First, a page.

Sergio Leone Knew Exactly What He Wanted From Henry Fonda's Once Upon A Time In The West Role

The history of cinema is a history of famous mustaches. (Stick with me here, I'm going somewhere with it.)

From Charlie Chaplin's legendary toothbrush to Burt Reynold's iconic cookie duster, to Groucho Marx's painted-on whiskers and Borat's silly soup strainer, you'll find beloved movie stars wearing fabulous facial hair throughout the entirety of the motion picture art form.

But as much as we all love stupendous stubble, there's one place you won't find any lip bristles, and that's on Henry Fonda's face in Sergio Leone's classic spaghetti western "Once Upon a Time in the West." That's because the minute that Fonda, one of the most respected and beloved actors in Hollywood, arrived on set, Leone told him to take the damn thing off, and to change his eyes while he was at it.

It's not that Sergio Leone didn't stan a 'stache, he just had much more insidious plans for the movie star — plans that would soon provide Fonda with one of the best roles of his incredibly long career.

Everybody's fond of Fonda!

Henry Fonda's filmography spanned nearly 50 years, from the 1935 comedy "The Farmer Takes a Wife" to the blockbuster Oscar-winning drama "On Golden Pond" in 1981, which won the actor his only competitive Academy Award after decades of snubs.

Within a few years of his big screen debut, Fonda was co-starring in classics like the award-winning costume drama "Jezebel" and the beloved Preston Sturges con artist rom-com "The Lady Eve." He also quickly solidified an on-screen persona as a likable everyman hero, earning acclaim for his performance in the dust bowl drama "The Grapes of Wrath" and his heroic portrayal of a young Abraham Lincoln defending an accused murderer in "Young Mr. Lincoln."

Even in movies with darker subject matter, Fonda typically found himself at their moral center, as the man who would be the voice of reason — with varying levels of success — in the classic ensemble dramas "12 Angry Men" and "The Ox-Bow Incident."

To cast Fonda in a picture was to enlist a movie star with "good guy" baggage, and Sergio Leone knew that. That's why he cast Fonda was a child-murdering monster in "Once Upon a Time in the West."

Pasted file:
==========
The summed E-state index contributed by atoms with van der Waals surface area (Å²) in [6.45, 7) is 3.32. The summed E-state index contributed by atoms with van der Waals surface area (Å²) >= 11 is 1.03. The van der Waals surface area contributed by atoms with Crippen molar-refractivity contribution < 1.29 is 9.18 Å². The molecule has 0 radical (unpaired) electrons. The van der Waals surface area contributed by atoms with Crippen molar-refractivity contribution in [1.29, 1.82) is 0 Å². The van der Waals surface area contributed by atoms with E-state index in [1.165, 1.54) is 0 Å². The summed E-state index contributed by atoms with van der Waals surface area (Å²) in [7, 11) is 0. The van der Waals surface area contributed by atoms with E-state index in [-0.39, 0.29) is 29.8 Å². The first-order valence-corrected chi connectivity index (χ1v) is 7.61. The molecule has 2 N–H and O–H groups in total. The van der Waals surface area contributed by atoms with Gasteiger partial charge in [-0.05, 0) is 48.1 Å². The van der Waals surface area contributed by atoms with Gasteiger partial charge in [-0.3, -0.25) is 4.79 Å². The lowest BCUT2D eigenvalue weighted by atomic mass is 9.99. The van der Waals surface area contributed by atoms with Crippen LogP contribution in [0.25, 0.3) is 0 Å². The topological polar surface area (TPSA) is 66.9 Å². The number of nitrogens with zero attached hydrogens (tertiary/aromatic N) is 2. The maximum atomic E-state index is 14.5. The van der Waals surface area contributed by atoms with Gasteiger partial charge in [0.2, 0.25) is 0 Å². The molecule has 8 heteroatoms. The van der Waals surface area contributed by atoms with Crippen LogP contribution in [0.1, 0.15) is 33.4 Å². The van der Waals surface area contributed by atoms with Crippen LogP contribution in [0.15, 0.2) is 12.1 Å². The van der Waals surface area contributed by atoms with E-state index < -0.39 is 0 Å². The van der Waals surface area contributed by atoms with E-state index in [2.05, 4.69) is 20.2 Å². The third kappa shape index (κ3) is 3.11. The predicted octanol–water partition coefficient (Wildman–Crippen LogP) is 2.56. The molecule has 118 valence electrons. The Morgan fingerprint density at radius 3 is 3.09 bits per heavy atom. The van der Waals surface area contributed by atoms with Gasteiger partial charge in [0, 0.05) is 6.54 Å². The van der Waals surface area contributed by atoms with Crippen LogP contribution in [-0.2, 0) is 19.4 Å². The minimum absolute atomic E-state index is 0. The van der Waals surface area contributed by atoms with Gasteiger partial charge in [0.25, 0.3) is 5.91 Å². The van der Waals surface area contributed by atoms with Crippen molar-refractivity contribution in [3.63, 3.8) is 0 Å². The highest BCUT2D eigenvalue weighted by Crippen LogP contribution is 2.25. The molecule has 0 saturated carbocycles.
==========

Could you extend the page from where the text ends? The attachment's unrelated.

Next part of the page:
The good, the bad, and the spaghetti

Henry Fonda made many successful westerns in his Hollywood career, like "My Darling Clementine" and "Drums Along the Mohawk," but the genre had evolved by the mid-20th century into violent moral ambiguity, thanks to a string of hit films emerging from Italy. 

These so-called "spaghetti westerns" eschewed the black-and-white morality found in many American productions, and leaned heavily into the more unpleasant aspects of frontier living, transforming a genre often associated with unflappable manifest destiny into a harsh critique of both humanity and feel-good American cinema.

One of the filmmakers at the forefront of the spaghetti western was Sergio Leone, whose "Man with No Name" trilogy — "A Fistful of Dollars," "For a Few Dollars More," and "The Good, the Bad and the Ugly" — put a TV actor named Clint Eastwood on the international map. Eastwood became a proper movie star and Leone moved on to an even bigger production, "Once Upon a Time in the West."

The 1968 western classic stars Charles Bronson as a mysterious, harmonica-playing gunslinger whose quest for revenge lands him in the center of a murderous conspiracy. There's a tycoon with a scheme to steal cheap land before a new railroad makes it invaluable, so he hires a homicidal outlaw to slaughter the entire family that owns it, even the children.

And to play that unforgivably evil outlaw, Sergio Leone cast everyone's favorite good guy, Henry Fonda.

No makeovers for old men

Fonda was a serious actor and knew what his part entailed. In a 1973 interview dug up by The Telegraph, he revealed his willingness to transform his familiar persona into the image of a proper villain.

"I read the script and I know the guy Sergio [Leone] wants me to play is a heavy. So I went to an optometrist and I had myself fitted for contact lenses that would make my eyes dark, because I didn't think my baby-blues would be the proper look," Fonda recalled. "I grew a moustache which was a little bit like John Booth's, who shot Lincoln. I was trying every way that I knew to look like a period heavy."

"I arrived in Rome and went on the set and Sergio took one look at me and he said, 'Off!' He wanted the baby-blues — he wanted the Fonda face," Fonda explained.

It turns out that Leone hadn't just cast Fonda for his impressive acting ability, he also wanted to play the world-famous actor against type, and he needed Fonda's famous face for a big reveal.

In "Once Upon a Time in the West," Fonda's villainous character, Frank, is introduced after an extended massacre of an entire, loving family. One by one, they're all murdered by off-screen assailants, until just one boy is left.

"Now you go toward the little boy, who is standing there with his dead father and his dead sister and his dead brother," Fonda said, revisiting the famous scene. "The camera comes around very slowly until you can recognize the killer. Sergio Leone was waiting for the audience to gasp: 'Jesus Christ, it's Henry Fonda!'"

"I loved every bit of it," Fonda admitted.

And to think, it all could've been ruined by a mustache.